If you visit the food bank’s produce stand on a Wednesday, you will probably meet Mitch Pickering. Soft spoken and unassuming, Mitch is always ready with a smile and listening ear when clients stop by to pick up fresh fruits and vegetables. In 2016, Mitch and his son, Sam, came to volunteer at the food bank because Sam needed community service hours for school and the Boy Scouts. When Sam completed his hours, there was a need for more Wednesday volunteers and the food bank asked Mitch if he could serve on regular basis. Since he was recently retired and had the time, Mitch said yes. He first started working in the warehouse with sorting nonperishable food and then moved to produce to help clients select their produce and then weigh their grocery carts.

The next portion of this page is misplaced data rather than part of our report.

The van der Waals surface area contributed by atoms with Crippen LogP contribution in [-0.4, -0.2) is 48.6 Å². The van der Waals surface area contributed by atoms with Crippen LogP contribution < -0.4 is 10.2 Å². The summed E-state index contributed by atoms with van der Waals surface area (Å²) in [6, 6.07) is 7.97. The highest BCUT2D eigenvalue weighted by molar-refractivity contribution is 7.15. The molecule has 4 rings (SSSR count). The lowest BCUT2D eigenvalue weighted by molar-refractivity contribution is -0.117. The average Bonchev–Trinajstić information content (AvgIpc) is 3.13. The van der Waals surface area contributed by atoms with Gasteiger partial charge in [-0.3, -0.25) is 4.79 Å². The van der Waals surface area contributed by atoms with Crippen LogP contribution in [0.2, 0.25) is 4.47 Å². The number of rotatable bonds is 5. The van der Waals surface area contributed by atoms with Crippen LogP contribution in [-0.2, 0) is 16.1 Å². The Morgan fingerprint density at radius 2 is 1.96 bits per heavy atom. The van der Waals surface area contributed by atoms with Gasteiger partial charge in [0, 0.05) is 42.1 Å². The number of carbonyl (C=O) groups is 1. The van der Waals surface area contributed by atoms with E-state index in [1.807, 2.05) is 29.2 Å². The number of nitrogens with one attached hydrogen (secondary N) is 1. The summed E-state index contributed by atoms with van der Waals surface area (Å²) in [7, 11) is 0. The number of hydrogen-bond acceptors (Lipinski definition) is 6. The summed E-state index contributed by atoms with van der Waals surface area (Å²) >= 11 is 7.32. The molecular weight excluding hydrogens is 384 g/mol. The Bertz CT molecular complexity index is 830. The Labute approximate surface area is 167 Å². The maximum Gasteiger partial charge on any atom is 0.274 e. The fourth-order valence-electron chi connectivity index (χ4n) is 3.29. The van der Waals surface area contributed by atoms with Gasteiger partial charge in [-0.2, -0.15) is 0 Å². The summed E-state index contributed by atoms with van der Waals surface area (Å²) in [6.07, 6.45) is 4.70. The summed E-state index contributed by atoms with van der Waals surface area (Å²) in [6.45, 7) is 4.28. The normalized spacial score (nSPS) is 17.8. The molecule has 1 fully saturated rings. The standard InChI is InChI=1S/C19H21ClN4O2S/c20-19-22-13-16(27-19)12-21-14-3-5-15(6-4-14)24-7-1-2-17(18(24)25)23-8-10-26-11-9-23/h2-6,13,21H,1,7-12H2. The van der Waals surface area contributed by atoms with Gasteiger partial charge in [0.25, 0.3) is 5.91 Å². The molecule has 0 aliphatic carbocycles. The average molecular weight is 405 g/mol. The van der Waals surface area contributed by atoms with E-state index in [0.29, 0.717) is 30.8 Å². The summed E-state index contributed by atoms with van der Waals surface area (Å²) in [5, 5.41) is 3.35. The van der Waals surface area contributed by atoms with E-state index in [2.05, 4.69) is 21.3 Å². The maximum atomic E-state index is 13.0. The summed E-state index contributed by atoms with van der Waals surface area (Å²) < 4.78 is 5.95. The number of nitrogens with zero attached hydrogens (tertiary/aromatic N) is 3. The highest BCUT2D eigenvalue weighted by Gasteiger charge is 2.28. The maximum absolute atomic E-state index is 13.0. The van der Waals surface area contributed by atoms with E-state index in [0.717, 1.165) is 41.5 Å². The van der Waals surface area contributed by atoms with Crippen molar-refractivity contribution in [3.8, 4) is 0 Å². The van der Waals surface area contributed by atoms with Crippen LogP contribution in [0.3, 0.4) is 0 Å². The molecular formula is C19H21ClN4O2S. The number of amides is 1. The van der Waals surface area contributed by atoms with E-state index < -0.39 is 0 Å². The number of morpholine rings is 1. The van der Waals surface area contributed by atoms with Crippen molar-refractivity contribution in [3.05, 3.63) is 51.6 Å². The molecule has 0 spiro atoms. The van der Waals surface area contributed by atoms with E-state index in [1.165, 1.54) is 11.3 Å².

Prior to volunteering at the food bank, Mitch worked 40 years as a surgical registered nurse and then as a clinical coordinator for the operating room at Mercy General Hospital until he retired in 2015. He loved being a part of the team to heal the sick and providing a comforting presence to patients who were often times scared and fearful for their lives. His care and concern for the vulnerable in the hospital carried over to the vulnerable at the food bank. “I see so many down and out people. It’s a good feeling to know you are helping those in need and being able to provide a listening ear to their struggles.”

Outside of the food bank, Mitch enjoys spending time with his wife, Janet, and their son, Sam. They are a very active family of which adventures include skiing, hiking, camping, kayaking, biking and scuba diving, to name just a few. Mitch enjoys carpentry projects around the house, working out at the gym, serving as the assistant scoutmaster for his son’s Boy Scout troop and taking their beloved golden retriever, Brandy, on daily walks.